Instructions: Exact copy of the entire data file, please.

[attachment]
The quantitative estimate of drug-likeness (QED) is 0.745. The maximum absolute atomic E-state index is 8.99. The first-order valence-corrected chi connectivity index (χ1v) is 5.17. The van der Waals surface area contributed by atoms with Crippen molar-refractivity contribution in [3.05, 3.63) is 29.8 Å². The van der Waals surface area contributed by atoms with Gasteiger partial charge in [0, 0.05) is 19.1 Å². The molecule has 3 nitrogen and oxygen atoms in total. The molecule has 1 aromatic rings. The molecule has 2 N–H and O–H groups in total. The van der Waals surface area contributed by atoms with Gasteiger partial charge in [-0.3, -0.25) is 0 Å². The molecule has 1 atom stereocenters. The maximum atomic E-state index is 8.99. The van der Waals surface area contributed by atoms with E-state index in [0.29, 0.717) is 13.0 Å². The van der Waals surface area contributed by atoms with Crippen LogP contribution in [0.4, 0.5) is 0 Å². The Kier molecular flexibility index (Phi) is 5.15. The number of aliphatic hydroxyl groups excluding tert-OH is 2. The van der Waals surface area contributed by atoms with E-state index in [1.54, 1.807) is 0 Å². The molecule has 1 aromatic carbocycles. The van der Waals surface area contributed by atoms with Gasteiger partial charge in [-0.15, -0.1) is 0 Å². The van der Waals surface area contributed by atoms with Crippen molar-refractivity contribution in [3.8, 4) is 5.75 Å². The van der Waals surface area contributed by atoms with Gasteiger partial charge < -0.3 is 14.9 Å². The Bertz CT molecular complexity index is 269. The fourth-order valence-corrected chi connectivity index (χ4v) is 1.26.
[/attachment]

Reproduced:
The quantitative estimate of drug-likeness (QED) is 0.745. The maximum absolute atomic E-state index is 8.99. The first-order valence-corrected chi connectivity index (χ1v) is 5.17. The van der Waals surface area contributed by atoms with Crippen molar-refractivity contribution in [3.05, 3.63) is 29.8 Å². The van der Waals surface area contributed by atoms with Gasteiger partial charge in [0, 0.05) is 19.1 Å². The molecule has 3 nitrogen and oxygen atoms in total. The molecule has 1 aromatic rings. The molecule has 2 N–H and O–H groups in total. The van der Waals surface area contributed by atoms with Gasteiger partial charge in [-0.3, -0.25) is 0 Å². The molecule has 1 atom stereocenters. The maximum atomic E-state index is 8.99. The van der Waals surface area contributed by atoms with E-state index in [0.29, 0.717) is 13.0 Å². The van der Waals surface area contributed by atoms with Crippen LogP contribution in [0.4, 0.5) is 0 Å². The Kier molecular flexibility index (Phi) is 5.15. The number of aliphatic hydroxyl groups excluding tert-OH is 2. The van der Waals surface area contributed by atoms with E-state index in [1.54, 1.807) is 0 Å². The molecule has 1 aromatic carbocycles. The van der Waals surface area contributed by atoms with Gasteiger partial charge in [-0.15, -0.1) is 0 Å². The van der Waals surface area contributed by atoms with Crippen molar-refractivity contribution in [3.8, 4) is 5.75 Å². The van der Waals surface area contributed by atoms with Gasteiger partial charge < -0.3 is 14.9 Å². The Bertz CT molecular complexity index is 269. The fourth-order valence-corrected chi connectivity index (χ4v) is 1.26.